The world shot put finalist talks to Katy Barden about her training schedule

Coming off an 11th-place finish in last year’s IAAF World Championships shot put in Doha – an event in which she threw a PB of 18.61m in qualifying – Sophie McKinna was loath to change her training set-up as she moved into 2020.

“If things are working I don’t want to make huge changes, especially going into what is potentially the most important year of my career,” she says.

McKinna will compete indoors but, this year, it’s an abbreviated season with a specific purpose: “The indoors will be to blow the cobwebs away and to break up training a little bit,” she says.

“Now that I’ve got the Olympic qualification we’ve got to be a bit more frugal with what we do because that’s got to be the main focus. Everything has to centre around that. The indoor season will be a great little tester to see where we are and to remind me how to compete.”

AW: What are the essential components of training at this time of year?
“The technical points are now the most important for me,” admits McKinna. “It’s about learning the event and learning the technique.

“When I was younger I used to think it was about being really strong, but obviously that has a shelf life because everyone else will catch up, so for me it’s about learning a really good technique that you can then build on. We’ve been changing my technique very slightly too, making it more efficient, so I’ve been working hard on that to get it automatic.”

AW: Favourite session at this time of year?
“I enjoy all the track stuff, although ultimately I love to throw and that’s why I started down this path. My favourite session is a throwing session when I can show off what I’ve been working on.”

AW: Least favourite?
“Anything to do with plyometrics or high reps. I had one a few weeks ago – four sets of 15 deadlifts – which was atrocious and made me rather ill.”

Remaining part of the team

McKinna was a talented hockey player and although she no longer plays due to the risk of injury, she remains a key squad member and believes the team experience is invaluable.

“I watch every Saturday, they call me ‘pitch- b**ch’,” she laughs. I’m basically the water-boy now, so actually that’s been really good for me because it’s a competitive environment, but it’s a different type of competitiveness.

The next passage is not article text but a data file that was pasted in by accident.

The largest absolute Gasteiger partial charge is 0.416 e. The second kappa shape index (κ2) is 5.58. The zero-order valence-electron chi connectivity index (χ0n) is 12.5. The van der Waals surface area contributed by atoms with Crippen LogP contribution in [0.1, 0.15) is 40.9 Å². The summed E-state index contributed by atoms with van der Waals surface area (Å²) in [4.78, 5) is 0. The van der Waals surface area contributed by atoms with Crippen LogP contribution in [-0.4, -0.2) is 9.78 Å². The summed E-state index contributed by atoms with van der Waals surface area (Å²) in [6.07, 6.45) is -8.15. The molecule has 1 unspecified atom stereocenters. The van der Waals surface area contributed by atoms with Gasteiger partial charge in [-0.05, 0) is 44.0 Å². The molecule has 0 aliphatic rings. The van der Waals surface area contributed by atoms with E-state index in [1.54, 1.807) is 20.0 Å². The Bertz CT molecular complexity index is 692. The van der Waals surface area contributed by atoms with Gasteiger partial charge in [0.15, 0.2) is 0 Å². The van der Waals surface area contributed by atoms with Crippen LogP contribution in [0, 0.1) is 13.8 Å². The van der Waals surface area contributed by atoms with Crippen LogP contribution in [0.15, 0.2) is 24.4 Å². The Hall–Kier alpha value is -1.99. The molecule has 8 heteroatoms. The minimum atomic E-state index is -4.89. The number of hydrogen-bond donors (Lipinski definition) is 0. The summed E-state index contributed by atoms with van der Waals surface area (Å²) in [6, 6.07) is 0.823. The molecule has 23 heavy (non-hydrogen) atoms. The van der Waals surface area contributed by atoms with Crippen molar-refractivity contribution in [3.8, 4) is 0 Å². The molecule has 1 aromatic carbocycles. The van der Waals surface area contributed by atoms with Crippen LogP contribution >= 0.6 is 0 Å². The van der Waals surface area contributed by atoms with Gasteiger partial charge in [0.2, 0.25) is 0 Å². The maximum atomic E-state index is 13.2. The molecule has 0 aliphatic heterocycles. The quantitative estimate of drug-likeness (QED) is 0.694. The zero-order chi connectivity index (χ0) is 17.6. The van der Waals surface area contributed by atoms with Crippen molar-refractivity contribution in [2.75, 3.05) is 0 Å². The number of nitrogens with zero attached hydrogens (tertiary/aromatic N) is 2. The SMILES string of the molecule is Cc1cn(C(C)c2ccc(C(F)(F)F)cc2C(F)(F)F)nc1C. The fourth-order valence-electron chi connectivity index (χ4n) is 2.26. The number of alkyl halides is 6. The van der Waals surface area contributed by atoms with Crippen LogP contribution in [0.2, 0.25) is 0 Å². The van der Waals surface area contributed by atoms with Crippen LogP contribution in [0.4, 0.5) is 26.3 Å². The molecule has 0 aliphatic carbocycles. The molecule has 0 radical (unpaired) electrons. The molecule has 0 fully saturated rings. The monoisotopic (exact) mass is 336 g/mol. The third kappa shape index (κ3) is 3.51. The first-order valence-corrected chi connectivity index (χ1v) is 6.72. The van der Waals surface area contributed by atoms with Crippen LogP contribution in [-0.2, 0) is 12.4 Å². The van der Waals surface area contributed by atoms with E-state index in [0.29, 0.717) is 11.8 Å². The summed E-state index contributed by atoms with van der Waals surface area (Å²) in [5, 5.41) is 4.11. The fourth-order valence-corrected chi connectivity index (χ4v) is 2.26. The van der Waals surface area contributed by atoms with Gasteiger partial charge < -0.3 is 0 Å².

“When you’re an athlete in an individual sport it can be very lonely, so Saturdays are really nice to get back in the fold with the team.”


McKinna currently works as a police custody officer and a gym instructor. She trains twice per day, six days per week.

MONDAY: am – stretch/recovery; 15min bike or jog and mobility session; pm – throws session putting into practice drills. “I also help coach a small group of athletes on a Monday before my throws session. They sometimes stay on to watch me throw when they’re finished. I love it and I get so much joy when they PB.”

TUESDAY: am – plyometrics at the beach or track – jumps/sprints; pm – lifting in the gym

WEDNESDAY: “I spend Wednesdays at Lee Valley with my coach Mike (Winch) – he watches how I’m doing technically and will feedback. I also do either plyometrics or gym work.”

THURSDAY: am – stretch/recovery; 15min bike or jog and mobility session; pm – lifting (different lifts to Tuesday)

FRIDAY: am – plyometrics; gym; pm – throws session (after delivering a coaching session as per Monday)

SATURDAY: Rest day

SUNDAY: Gym (“I usually just do one session, but sometimes I’m lifting too”)

“I do a lot of sprinting and a lot of plyometrics,” she says. “Before every throwing session I do short sprints and stuff like standing long jump to build my explosive power. Plyometric work isn’t my favourite thing to do but it’s probably my biggest weakness, so we have to work on that the hardest.”

» This article was first published in our training special, included with the January 30 edition of AW magazine, which is available digitally here or to order in print here

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